‘The Magic Toyshop’ by Angela Carter

My rating: 4 stars

Originally published in 1967, The Magic Toyshop by Angela Carter occasionally reads like a Victorian novel sprinkled with Ancient Greek mythology influences. As the story progresses, it’s impossible not to start drawing comparisons with the work of Charles Dickens. The book features children who became orphans, a haunting wedding dress, a Christmas day that is not as it should be, and people living in meagre conditions. However, it is also a coming-of-age novel that explores the sexual awakening of a young woman.

Fifteen-year-old Melanie is the main character in this novel. She has two younger siblings – Jonathon and Victoria. They are being looked after by their housekeeper, Mrs Rundle, since their parents are away in America. One day a telegram arrives. Their parents have died in an accident. While Jonathon and Victoria don’t seem to realise how their lives are about to change, Melanie feels that her entire world is falling apart. To make matters worse, she believes that there must be a connection between her having worn her mother’s wedding dress and the death of her parents. It haunts her.

Soon they learn that they are to live with their mother’s brother from then on. Uncle Philip, whom Melanie is only aware of thanks to a photo of her parents’ wedding, is a toymaker in London. It’s not him who is waiting for them at the train station, though. Instead, they are picked up by Finn and Francie, who are their aunt’s brothers.

Living with a new group of people was never going to be easy. But Melanie didn’t expect what awaited them, as their uncle Philip is an old-fashioned brute, who scares everyone around him. And although their aunt Margaret is very kind, she is mute. She stopped being able to speak on her wedding day. Brutish men certainly prefer silent women. Finn is more extroverted than his siblings. He is a bit cheeky and is constantly getting in trouble with Philip. Melanie has conflicting feelings about him.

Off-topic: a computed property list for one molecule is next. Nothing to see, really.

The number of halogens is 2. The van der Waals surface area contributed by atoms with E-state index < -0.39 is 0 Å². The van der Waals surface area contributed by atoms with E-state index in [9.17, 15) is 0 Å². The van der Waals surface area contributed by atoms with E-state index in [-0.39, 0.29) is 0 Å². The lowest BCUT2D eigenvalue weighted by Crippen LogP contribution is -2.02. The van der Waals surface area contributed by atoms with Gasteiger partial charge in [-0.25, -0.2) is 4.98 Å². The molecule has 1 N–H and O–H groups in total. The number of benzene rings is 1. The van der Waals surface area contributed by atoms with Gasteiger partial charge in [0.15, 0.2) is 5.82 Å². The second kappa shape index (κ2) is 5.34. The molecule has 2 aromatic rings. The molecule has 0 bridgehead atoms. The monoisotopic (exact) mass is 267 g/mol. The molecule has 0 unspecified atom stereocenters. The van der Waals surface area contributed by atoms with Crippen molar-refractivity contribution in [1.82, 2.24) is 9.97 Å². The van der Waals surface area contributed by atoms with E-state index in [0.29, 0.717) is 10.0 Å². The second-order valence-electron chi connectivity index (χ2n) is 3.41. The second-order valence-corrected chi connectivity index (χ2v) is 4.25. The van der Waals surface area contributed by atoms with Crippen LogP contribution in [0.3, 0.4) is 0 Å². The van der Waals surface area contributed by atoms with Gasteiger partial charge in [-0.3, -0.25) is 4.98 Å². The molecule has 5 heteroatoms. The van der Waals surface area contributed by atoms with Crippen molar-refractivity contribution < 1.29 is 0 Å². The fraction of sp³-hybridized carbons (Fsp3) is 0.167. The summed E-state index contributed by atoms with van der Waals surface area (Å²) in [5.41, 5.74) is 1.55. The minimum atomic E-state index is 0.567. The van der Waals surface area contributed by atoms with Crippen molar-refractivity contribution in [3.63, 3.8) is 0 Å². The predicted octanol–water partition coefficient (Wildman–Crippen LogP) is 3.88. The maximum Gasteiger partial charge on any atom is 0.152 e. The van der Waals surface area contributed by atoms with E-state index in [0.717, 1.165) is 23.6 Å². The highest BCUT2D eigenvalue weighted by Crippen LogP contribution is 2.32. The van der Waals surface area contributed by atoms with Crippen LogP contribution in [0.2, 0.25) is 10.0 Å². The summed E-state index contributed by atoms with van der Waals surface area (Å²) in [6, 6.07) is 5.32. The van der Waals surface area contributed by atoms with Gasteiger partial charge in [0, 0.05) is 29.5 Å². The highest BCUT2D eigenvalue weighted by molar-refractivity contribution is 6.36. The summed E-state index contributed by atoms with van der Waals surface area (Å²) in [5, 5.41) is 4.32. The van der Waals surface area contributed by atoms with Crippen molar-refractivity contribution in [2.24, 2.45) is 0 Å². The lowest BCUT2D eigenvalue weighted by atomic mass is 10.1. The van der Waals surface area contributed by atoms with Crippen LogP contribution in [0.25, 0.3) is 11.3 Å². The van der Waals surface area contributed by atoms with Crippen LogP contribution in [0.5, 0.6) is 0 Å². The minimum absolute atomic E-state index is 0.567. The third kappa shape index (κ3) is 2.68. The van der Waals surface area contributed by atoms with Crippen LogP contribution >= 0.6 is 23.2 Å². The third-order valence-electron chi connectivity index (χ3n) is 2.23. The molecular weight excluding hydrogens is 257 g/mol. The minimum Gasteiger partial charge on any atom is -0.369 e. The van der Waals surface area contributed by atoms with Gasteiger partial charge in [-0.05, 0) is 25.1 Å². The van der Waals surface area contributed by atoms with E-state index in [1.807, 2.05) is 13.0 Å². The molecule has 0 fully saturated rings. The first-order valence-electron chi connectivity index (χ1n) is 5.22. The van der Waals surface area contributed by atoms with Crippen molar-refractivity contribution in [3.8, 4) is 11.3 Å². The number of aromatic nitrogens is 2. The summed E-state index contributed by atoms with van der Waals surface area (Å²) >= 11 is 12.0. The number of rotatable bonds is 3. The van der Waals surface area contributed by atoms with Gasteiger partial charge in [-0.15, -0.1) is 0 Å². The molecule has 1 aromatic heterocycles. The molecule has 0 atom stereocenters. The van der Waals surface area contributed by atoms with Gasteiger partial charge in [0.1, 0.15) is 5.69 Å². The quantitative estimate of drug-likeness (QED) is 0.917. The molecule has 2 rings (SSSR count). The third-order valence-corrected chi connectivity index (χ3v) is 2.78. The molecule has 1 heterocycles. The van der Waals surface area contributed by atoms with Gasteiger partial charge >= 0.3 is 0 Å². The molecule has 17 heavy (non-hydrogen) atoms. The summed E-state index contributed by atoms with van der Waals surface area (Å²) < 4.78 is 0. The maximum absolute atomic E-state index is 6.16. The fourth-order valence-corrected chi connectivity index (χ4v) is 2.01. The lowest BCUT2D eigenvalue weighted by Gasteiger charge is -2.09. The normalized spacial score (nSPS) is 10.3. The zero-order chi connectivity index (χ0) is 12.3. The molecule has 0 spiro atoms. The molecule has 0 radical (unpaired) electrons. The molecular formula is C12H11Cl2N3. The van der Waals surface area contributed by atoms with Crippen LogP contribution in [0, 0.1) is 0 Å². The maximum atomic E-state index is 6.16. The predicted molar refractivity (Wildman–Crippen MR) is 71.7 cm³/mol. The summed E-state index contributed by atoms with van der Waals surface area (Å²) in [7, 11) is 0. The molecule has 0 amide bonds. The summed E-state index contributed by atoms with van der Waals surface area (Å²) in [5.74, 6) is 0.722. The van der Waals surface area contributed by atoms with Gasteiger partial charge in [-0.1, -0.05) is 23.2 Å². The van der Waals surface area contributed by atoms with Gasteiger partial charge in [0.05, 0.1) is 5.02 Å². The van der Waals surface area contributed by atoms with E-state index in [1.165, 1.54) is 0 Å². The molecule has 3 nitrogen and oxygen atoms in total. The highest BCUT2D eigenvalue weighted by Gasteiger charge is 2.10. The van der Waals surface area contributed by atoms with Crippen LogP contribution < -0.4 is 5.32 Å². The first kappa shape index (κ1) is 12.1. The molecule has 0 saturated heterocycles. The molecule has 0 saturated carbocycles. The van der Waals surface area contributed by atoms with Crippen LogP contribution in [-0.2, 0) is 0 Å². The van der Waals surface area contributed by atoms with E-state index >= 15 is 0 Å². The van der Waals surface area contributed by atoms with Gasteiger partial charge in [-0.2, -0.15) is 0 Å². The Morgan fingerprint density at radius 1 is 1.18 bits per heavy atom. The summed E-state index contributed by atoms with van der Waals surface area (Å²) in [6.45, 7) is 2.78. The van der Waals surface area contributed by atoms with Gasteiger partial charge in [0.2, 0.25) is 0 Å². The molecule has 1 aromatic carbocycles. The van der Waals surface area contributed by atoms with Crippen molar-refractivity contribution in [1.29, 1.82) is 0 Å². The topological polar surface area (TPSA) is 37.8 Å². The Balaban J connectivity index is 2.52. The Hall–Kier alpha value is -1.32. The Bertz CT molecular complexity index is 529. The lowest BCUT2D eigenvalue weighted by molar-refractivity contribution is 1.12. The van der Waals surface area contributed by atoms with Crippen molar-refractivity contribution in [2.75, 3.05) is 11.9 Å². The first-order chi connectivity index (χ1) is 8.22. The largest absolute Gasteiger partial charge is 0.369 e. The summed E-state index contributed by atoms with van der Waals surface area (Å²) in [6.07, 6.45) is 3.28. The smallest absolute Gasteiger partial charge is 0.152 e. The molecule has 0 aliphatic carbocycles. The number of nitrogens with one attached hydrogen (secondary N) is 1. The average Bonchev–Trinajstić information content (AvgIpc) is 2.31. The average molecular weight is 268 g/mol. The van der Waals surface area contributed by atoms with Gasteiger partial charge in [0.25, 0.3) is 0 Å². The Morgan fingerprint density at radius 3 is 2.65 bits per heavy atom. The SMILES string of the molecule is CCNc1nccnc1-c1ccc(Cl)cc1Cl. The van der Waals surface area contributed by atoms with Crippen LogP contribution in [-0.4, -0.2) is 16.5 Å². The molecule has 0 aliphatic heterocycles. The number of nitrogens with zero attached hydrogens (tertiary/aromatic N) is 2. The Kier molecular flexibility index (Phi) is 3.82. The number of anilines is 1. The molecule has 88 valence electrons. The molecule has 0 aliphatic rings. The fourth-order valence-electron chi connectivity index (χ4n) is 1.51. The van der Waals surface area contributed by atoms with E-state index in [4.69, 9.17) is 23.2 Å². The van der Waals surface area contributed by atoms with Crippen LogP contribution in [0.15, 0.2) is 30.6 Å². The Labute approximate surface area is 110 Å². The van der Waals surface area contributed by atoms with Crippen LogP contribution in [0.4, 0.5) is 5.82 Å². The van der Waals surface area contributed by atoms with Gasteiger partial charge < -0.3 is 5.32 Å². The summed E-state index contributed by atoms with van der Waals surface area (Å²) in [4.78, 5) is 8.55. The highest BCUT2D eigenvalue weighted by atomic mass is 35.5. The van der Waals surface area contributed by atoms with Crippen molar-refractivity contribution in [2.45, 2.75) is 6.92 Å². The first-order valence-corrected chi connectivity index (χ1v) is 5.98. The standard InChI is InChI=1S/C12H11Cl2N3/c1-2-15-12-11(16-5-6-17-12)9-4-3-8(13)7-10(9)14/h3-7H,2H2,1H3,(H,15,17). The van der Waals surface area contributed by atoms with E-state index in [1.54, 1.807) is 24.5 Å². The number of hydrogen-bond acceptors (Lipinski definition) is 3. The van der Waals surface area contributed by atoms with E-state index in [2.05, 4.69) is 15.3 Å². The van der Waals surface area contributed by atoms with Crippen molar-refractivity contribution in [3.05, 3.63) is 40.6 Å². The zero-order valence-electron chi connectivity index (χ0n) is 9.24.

It’s not only the people who are different at this new place that they have to call home. It’s also the living conditions. The detailed and visual descriptions employed by Angela Carter to paint a picture of the surroundings of the characters help to establish a contrast between the standard of living Melanie was used to and the one she has now. There is no hot water nor toilet paper at the house above the toyshop, for example. It’s not difficult for readers to imagine the place they live in, the same being true of the characters’ gestures and actions in general.

The Magic Toyshop is also full of suggestive metaphors and similes that give the story an artistic and, occasionally, surrealistic flavour.

“Melanie swam like a blind, earless fish in a sea of sedation, where there was no time or memory but only dreams.”

Throughout the book, Melanie is on a discovery journey related to her own body, how it feels like to experience pleasure, the appreciation of desire, consent and how to deal with the attention of men. The opening paragraph is a sensual taste of that.

“The summer she was fifteen, Melanie discovered she was made of flesh and blood. O, my America, my new found land. She embarked on a tranced voyage, exploring the whole of herself, clambering her own mountain ranges, penetrating the moist richness of her secret valleys, a physiological Cortez, da Gama, or Mungo Park.”

While reading, there’s a constant feeling that there’s more to Margaret, Francie and Finn than meets the eye. By the end we know why. Nevertheless, much remains unknown when The Magic Toyshop comes to an end. The fate of various characters is left to the reader’s imagination when a more definite resolution was desired.


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